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Identification of protein targets and genes may be key to possible drug therapies for ciliopathies
A team of scientists at the University of California, San Diego School of Medicine have identified a network of genes that initiate and manage cilia formation. Although scientists have known about cilia for decades, only recently have they discovered their role in disease. This new discovery, which may lead to new therapies for ciliopathies, will appear in the April 15 edition of Nature.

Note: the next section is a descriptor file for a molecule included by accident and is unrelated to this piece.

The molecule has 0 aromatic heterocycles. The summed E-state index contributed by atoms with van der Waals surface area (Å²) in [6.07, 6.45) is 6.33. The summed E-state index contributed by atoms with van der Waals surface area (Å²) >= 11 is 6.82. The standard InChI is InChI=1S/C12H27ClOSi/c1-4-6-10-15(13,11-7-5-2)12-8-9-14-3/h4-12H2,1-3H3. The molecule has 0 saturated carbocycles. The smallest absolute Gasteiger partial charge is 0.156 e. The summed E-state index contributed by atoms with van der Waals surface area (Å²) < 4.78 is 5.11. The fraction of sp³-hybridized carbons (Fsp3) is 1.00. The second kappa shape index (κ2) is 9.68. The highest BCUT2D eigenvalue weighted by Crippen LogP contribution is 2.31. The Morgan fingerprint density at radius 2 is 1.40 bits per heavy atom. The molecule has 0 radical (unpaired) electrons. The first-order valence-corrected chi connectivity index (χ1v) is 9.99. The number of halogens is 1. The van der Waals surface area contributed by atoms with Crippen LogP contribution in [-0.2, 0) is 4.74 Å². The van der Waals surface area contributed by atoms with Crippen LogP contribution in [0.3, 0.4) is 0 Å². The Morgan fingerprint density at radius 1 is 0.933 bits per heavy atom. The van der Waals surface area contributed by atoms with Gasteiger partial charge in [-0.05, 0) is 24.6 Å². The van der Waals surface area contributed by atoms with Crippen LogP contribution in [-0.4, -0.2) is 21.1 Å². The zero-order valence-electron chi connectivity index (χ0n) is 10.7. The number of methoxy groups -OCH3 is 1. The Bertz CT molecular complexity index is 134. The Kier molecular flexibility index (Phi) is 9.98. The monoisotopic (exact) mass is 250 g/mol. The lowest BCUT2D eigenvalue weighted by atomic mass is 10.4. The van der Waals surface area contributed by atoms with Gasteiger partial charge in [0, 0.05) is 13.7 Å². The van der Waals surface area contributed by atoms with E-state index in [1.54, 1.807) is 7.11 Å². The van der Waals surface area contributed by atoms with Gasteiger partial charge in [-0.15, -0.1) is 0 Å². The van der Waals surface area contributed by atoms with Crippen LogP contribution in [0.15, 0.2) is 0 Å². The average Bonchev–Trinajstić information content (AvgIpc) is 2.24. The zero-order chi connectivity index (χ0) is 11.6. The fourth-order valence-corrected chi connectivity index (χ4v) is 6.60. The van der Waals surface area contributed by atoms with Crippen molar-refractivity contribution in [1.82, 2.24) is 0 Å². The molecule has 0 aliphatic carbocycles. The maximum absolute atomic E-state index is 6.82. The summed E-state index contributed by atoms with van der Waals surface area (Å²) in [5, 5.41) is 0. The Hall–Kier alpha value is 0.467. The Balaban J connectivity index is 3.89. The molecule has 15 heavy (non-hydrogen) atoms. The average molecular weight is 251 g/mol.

Primary cilia are small, hair-like appendages attached to the surface of human cells. They act like antennae, sensing and evaluating extracellular signals to coordinate the development and stability of a wide variety of organs. Ciliopathies are a newly emerging group of genetic diseases caused by defects in the function or structure of cellular primary cilia. These diseases present symptoms such as mental retardation, retinal blindness, obesity, polycystic kidney disease, liver fibrosis, ataxia and some forms of cancer.
The scientists, led by Joe Gleeson, MD,
Joe Gleeson, MD
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